How hardcore a cinephile are you? Sure, you occasionally take in an indie film or even head to one of the screenings of older movies throughout the Triangle. But are you prepared for a new series celebrating older films that perhaps only serious film geeks have heard of?
The Colony Theater is hoping you are with Cinema Overdrive, a new series that began in August with a hugely attended screening of the Roger Corman-produced Death Race 2000. The Frank Zappa fave 200 Motels followed, to similar audience response.
In a year that has seen the shuttering of the Varsity Theater as well as the decimation of the art-house distribution network, it's perhaps a counterintuitive time for an old-fashioned curated series of grindhouse classics to take hold.
But that's what's happened, and the sour economy is partially responsible. To create the series, the Colony's longtime manager, Denver Hill, secured the services of Matt Pennachi, a film collector and historian who had been laid off from his longstanding job as director of operations at the Carolina Theatre of Durham.
"Matt and I are both avid 35 mm collectors," says Hill, who contacted them about doing the new series. "He and Adam [Hulin] did a great job with Retrofantasma at the Carolina, and I was excited to do something with them."
The monthly series continues on Sept. 9 with Shogun Assassin, a 1980 tale of a master-less samurai who violently dismembers opponents while pushing his infant son in a booby-trapped baby cart. The film was compiled from the Japanese Lone Wolf and Cub series, which was in turn based on a popular comic that was a major inspiration on 300's Frank Miller, who illustrated covers for some 1980s U.S. reprints.
"Normally, when it's run theatrically, people go bonkers," says Pennachi, who co-created the series with Hulin. "It's extremely rare to see on the big screen—if anyone you know has seen it, their eyes will get big and a big smile will spread across their face when they see the title."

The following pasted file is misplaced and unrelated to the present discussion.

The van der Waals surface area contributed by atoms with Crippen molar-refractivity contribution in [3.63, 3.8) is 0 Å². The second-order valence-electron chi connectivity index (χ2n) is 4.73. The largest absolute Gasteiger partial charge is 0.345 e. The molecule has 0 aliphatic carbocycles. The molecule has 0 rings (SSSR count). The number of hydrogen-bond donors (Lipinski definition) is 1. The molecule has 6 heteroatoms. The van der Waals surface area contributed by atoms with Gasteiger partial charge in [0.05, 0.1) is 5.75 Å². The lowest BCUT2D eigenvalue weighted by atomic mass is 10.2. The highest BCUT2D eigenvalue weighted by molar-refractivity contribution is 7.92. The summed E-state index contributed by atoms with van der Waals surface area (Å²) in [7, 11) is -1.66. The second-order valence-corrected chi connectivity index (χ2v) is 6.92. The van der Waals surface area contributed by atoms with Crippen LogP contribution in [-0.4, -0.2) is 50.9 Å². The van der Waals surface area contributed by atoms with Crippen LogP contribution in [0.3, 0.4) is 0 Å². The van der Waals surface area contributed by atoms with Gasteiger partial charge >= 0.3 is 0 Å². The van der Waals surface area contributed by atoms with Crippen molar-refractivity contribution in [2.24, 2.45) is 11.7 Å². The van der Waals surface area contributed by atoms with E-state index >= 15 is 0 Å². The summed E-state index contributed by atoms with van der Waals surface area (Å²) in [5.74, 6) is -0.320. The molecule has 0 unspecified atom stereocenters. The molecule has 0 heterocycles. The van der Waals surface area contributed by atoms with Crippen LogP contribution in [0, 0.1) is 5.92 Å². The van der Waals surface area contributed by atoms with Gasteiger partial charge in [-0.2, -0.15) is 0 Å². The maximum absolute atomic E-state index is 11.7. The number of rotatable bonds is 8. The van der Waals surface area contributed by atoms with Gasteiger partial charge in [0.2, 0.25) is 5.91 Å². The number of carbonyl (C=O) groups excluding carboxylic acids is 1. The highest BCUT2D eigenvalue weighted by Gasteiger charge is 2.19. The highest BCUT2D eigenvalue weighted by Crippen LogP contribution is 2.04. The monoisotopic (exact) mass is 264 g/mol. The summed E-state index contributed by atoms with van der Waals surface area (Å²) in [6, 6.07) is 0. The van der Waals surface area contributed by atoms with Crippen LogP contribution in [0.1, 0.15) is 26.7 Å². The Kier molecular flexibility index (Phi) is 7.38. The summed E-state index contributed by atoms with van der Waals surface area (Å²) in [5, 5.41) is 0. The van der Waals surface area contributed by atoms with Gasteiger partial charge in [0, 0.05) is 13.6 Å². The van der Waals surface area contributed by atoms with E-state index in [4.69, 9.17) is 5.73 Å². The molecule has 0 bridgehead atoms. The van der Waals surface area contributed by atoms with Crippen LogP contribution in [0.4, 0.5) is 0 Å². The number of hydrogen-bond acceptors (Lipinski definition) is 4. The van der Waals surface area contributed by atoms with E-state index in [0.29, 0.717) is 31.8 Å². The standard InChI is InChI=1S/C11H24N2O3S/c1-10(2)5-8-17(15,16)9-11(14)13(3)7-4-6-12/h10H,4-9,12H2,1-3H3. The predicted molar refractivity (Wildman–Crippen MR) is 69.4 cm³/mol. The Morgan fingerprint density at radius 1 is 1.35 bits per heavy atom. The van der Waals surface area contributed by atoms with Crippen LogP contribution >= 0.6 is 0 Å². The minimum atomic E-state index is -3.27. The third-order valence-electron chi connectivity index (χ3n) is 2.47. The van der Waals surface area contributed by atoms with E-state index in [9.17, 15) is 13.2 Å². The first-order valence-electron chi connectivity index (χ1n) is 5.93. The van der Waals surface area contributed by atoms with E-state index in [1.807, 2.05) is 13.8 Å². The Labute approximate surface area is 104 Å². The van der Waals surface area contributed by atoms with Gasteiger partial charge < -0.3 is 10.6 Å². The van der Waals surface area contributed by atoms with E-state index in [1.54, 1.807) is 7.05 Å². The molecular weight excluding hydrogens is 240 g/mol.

He admits, though, that not all attendees will know what they're in for: "If you're not familiar with it, you might walk out of there feeling like you've never seen anything like it before." That's the reaction viewers might have to the grindhouse-friendly lineup at Cinema Overdrive. October is a triple threat that includes Sam Raimi's original The Evil Dead, the Spanish chainsaw film Pieces (which was only released uncut in the U.S. last year) and the more family-friendly The Monster Squad, with Triangle resident Andre Gower. November features the 1982 cop flick Vice Squad, while December features the Asian ripoff flick Lady Terminator. The collective body count in these films is high enough to dam the Mississippi.
Moviegoers who pony up the $5 ticket price will not only get to view 35 mm prints of all these but also be treated to a wide variety of themed trailers. (Shogun Assassin will include a trailer for the 1974 film of the Green Hornet TV series with Bruce Lee as Kato.) "There are some films where we have no interest in showing the features—the features are probably garbage," Pennachi says. "But two and a half minutes of it? That's gold!" He quotes Hulin: "Films are most fun when they're either highbrow or lowbrow. It's when they fall in the middle that there's trouble."
Despite the closing of the Varsity in June, Hill says films like The Hurt Locker and 500 Days of Summer have given the Colony one of its best summers in the past few years. "The last few years, we were getting a lot of duds, and this summer has had some real quality movies." He's had some success doing revival screenings of more mainstream films, such as The Princess Bride with Cool Classics at the Colony, but he concedes that Cinema Overdrive is "raunchier, and more of a risk" than their screenings of better known older films.
The trick will be to see if Cinema Overdrive can prove to be a grindhouse ambassador, helping a new generation of Triangle residents discover the appeal of good old-fashioned celluloid mayhem.
Pennachi says he wants the series to appeal to "both people who love these movies and want to see them theatrically, but also their friends. We look at it as sort of both film school and church."
"You have a good time and get your money's worth, but hopefully you also come out feeling enlightened."
Or as Hulin puts it: "If this series doesn't offend somebody, we're probably doing something wrong."